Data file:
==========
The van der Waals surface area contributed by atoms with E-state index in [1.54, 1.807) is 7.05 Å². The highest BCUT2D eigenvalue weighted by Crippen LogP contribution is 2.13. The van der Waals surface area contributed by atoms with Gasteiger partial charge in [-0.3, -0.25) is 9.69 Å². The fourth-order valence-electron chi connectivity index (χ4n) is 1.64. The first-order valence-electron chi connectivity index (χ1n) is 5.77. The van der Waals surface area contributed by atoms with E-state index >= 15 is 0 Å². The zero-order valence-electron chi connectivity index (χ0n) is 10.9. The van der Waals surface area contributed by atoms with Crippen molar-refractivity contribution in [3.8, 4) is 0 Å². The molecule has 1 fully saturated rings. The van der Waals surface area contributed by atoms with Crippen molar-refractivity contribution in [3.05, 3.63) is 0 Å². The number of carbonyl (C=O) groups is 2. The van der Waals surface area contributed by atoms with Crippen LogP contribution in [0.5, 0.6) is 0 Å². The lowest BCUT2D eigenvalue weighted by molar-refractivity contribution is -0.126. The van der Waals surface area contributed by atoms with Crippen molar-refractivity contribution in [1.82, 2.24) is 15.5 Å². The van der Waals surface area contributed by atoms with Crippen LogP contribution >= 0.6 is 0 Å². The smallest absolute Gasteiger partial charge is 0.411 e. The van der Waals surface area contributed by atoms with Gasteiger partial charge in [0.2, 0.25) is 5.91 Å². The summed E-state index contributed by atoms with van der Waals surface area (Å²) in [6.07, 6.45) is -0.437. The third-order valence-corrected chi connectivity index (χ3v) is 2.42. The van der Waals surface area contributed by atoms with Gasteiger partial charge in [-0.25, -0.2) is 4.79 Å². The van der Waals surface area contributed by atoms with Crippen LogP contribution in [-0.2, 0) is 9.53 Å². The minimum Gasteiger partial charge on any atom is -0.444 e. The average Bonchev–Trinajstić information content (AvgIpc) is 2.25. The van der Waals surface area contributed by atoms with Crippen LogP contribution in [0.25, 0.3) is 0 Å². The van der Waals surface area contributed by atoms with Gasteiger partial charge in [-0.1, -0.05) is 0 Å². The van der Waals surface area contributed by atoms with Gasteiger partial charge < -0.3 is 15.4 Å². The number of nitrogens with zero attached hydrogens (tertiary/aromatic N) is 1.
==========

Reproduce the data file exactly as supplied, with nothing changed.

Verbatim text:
The van der Waals surface area contributed by atoms with E-state index in [1.54, 1.807) is 7.05 Å². The highest BCUT2D eigenvalue weighted by Crippen LogP contribution is 2.13. The van der Waals surface area contributed by atoms with Gasteiger partial charge in [-0.3, -0.25) is 9.69 Å². The fourth-order valence-electron chi connectivity index (χ4n) is 1.64. The first-order valence-electron chi connectivity index (χ1n) is 5.77. The van der Waals surface area contributed by atoms with E-state index >= 15 is 0 Å². The zero-order valence-electron chi connectivity index (χ0n) is 10.9. The van der Waals surface area contributed by atoms with Crippen molar-refractivity contribution in [3.8, 4) is 0 Å². The molecule has 1 fully saturated rings. The van der Waals surface area contributed by atoms with Crippen molar-refractivity contribution in [3.05, 3.63) is 0 Å². The number of carbonyl (C=O) groups is 2. The van der Waals surface area contributed by atoms with Crippen LogP contribution in [0.5, 0.6) is 0 Å². The lowest BCUT2D eigenvalue weighted by molar-refractivity contribution is -0.126. The van der Waals surface area contributed by atoms with Crippen molar-refractivity contribution in [1.82, 2.24) is 15.5 Å². The van der Waals surface area contributed by atoms with Crippen LogP contribution >= 0.6 is 0 Å². The smallest absolute Gasteiger partial charge is 0.411 e. The van der Waals surface area contributed by atoms with Gasteiger partial charge in [0.2, 0.25) is 5.91 Å². The summed E-state index contributed by atoms with van der Waals surface area (Å²) in [6.07, 6.45) is -0.437. The third-order valence-corrected chi connectivity index (χ3v) is 2.42. The van der Waals surface area contributed by atoms with Gasteiger partial charge in [-0.25, -0.2) is 4.79 Å². The van der Waals surface area contributed by atoms with Crippen LogP contribution in [-0.2, 0) is 9.53 Å². The minimum Gasteiger partial charge on any atom is -0.444 e. The average Bonchev–Trinajstić information content (AvgIpc) is 2.25. The van der Waals surface area contributed by atoms with Crippen LogP contribution in [0.25, 0.3) is 0 Å². The van der Waals surface area contributed by atoms with Gasteiger partial charge in [-0.1, -0.05) is 0 Å². The van der Waals surface area contributed by atoms with Gasteiger partial charge < -0.3 is 15.4 Å². The number of nitrogens with zero attached hydrogens (tertiary/aromatic N) is 1.